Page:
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The Mental Health Crisis on College Campuses

One in five students at Harvard could be in danger, according to a new study by Harvard Medical School Professor Cindy Hsin-Ju Liu. She and colleagues found that 20 percent of college students reported suicidal ideation — defined as thinking about, considering, or planning suicide — based on a national survey of over 65,000 undergrads. This is twice the rate of the general population.

Suicidal ideation was, unfortunately, just the tip of the iceberg: One in four students reported being diagnosed with or treated for a mental health disorder in the prior year, one in 10 reported having attempted suicide, and one in five reported self-injury. Mental health problems were more prevalent in some non-heterosexual and non-cisgender groups, prompting Liu to write of the urgent need for strategies to reduce student stress.

A bachelor’s degree does not fix these issues. The University of California surveyed graduate students across its 10 locations. Using a random stratified sampling of 13,400 students, they received over 5,000 responses. They found that 35 percent of students had symptoms of clinical depression, far higher than the general population. Students rated mental health as the highest priority for the administration to address, even above career development.

These studies clearly indicate that mental health must be taken more seriously on college campuses. As a member of the Harvard Chan Mental Health Student Alliance at the School of Public Health, I have seen improvements, but more must be done. Harvard should be a global leader in addressing student mental health, just as we are a global leader in academics.

Each of the last two years, MHSA has surveyed students to identify mental health problems. We then used the findings to recommend changes to the school. Our most recent survey, in Spring 2018, mirrored the national results: About 50 percent of Harvard Chan students reported poor to fair mental health. We also found high rates of negative experiences, such as feeling disrespected or overwhelmed. However, as budding social scientists, we know that extrapolating our findings is tenuous because of a low response rate (15 percent) and a self-selected sample.

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Nevertheless, we made three recommendations. First, we recommend promoting a culture of wellness that prioritizes healthy habits. Over 70 percent of students reported having challenges in maintaining a healthy lifestyle. It is difficult to put your wellbeing first when you are pulling all-nighters to finish papers or eating leftover pizza at 3 a.m. But these “rites of passage” can be harmful to mental and physical health and should be identified as such.

Our second recommendation is to hold open discussions with students about structural barriers and how to overcome them. We live in changing times. Previous support systems, such as chaplains, may no longer work. The school has offered innovative solutions to meet student needs, such as Let’s Talk and iHope. But less than half of students knew of them, according to our survey. (Are you aware?) Open forums would allow the school to hear directly from students and better adapt existing resources to meet students’ needs.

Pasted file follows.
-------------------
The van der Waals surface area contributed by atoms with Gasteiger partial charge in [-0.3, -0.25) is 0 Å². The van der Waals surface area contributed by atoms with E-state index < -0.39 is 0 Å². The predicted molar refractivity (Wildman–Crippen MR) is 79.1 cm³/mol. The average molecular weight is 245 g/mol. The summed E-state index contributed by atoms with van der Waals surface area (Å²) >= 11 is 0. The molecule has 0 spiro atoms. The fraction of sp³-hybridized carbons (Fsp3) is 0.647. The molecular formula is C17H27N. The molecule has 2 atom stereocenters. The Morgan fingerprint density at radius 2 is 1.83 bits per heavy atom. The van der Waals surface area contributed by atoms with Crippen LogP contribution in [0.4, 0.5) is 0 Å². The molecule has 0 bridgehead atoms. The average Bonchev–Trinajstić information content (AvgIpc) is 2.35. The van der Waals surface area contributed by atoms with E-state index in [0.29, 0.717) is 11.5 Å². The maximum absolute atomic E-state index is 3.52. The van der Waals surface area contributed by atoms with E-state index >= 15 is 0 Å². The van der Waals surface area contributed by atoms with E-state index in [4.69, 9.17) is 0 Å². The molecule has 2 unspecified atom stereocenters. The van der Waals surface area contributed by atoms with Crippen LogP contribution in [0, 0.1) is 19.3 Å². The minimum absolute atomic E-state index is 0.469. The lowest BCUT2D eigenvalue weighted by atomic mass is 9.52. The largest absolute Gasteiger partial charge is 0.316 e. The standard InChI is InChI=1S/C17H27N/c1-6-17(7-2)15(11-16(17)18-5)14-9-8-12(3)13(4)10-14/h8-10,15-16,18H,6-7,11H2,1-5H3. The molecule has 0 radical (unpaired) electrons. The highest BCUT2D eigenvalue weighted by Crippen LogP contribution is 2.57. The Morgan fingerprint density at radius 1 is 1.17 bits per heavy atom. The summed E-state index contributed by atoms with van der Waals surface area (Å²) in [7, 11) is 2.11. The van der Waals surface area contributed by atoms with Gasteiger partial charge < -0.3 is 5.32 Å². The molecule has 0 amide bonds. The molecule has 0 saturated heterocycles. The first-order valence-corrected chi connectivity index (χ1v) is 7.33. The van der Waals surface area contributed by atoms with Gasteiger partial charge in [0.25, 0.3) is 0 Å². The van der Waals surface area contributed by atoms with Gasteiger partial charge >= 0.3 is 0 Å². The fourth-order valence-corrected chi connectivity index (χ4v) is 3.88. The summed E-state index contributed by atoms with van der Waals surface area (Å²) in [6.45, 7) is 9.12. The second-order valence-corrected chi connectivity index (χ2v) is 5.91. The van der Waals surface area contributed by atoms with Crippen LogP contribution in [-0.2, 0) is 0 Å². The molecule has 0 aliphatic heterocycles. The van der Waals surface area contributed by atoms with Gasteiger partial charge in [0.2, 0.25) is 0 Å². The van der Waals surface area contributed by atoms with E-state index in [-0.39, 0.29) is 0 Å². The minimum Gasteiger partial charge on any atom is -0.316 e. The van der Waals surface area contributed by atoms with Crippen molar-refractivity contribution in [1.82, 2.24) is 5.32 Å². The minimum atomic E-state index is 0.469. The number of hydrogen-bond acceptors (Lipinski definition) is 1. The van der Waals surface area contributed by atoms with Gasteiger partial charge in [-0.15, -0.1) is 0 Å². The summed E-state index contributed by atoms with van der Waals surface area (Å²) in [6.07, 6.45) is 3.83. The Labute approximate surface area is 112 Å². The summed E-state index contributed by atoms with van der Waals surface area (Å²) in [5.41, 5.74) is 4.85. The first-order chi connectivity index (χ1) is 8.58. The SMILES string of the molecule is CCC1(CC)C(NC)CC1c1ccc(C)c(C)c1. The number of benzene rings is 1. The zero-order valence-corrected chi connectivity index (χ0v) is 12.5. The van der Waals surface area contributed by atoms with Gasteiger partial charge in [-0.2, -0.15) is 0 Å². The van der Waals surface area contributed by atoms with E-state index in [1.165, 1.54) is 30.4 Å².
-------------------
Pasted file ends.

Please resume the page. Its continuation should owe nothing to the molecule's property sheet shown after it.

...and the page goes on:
Finally, we recommend institutionalizing a mental health survey managed by the school. Harvard must take responsibility for measuring mental health needs, rather than relying on student-led surveys. Fortunately, there is a solution. Harvard University Health Services offers a mental health survey available at any Harvard school, if the dean, or department chair, approves it. However, only a few places have offered it. We urge every Harvard school to work with students to implement the HUHS survey and use the findings to create change.

Members of the Harvard community are starting to pay attention. The 2018 Harvard Presidential Task Force’s report on inclusion and belonging recommended adding resources to enhance mental health services. It was one of three high-impact recommendations. Moreover, MHSA has worked with the Chan School of Public Health’s administration to make changes. In response to our first survey, the school added a mental health professional to our Longwood Campus and supported our second survey. Finally, the Harvard Graduate Student Union is advocating for additional mental health resources as part of their union agreement.   

These current efforts are promising, but more needs to be done. The research has found a large mental health burden in higher education. If you believe the adage, “you can’t manage what you don’t measure,” then a single survey across Harvard institutions would be a great start to design evidence-based interventions. Students need more mental health support. There are too many lives in danger.

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